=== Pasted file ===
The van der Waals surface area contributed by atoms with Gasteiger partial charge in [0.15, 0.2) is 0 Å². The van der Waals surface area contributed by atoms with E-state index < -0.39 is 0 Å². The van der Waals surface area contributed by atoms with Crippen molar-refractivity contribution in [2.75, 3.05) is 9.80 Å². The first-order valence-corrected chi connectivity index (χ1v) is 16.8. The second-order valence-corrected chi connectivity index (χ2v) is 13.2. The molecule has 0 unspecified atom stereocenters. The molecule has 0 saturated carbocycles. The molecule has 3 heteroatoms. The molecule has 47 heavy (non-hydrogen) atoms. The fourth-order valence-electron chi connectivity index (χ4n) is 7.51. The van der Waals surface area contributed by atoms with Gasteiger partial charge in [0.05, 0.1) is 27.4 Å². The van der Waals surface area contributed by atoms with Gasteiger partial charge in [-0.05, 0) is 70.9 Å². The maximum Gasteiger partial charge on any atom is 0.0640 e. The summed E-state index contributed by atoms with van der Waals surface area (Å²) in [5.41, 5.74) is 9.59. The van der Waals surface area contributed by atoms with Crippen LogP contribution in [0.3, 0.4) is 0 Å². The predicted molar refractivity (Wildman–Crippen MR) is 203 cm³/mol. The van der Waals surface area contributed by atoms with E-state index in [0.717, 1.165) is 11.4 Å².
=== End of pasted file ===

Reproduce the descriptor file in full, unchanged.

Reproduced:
The van der Waals surface area contributed by atoms with Gasteiger partial charge in [0.15, 0.2) is 0 Å². The van der Waals surface area contributed by atoms with E-state index < -0.39 is 0 Å². The van der Waals surface area contributed by atoms with Crippen molar-refractivity contribution in [2.75, 3.05) is 9.80 Å². The first-order valence-corrected chi connectivity index (χ1v) is 16.8. The second-order valence-corrected chi connectivity index (χ2v) is 13.2. The molecule has 0 unspecified atom stereocenters. The molecule has 0 saturated carbocycles. The molecule has 3 heteroatoms. The molecule has 47 heavy (non-hydrogen) atoms. The fourth-order valence-electron chi connectivity index (χ4n) is 7.51. The van der Waals surface area contributed by atoms with Gasteiger partial charge in [0.05, 0.1) is 27.4 Å². The van der Waals surface area contributed by atoms with Gasteiger partial charge in [-0.05, 0) is 70.9 Å². The maximum Gasteiger partial charge on any atom is 0.0640 e. The summed E-state index contributed by atoms with van der Waals surface area (Å²) in [5.41, 5.74) is 9.59. The van der Waals surface area contributed by atoms with Crippen LogP contribution in [0.3, 0.4) is 0 Å². The predicted molar refractivity (Wildman–Crippen MR) is 203 cm³/mol. The van der Waals surface area contributed by atoms with E-state index in [0.717, 1.165) is 11.4 Å².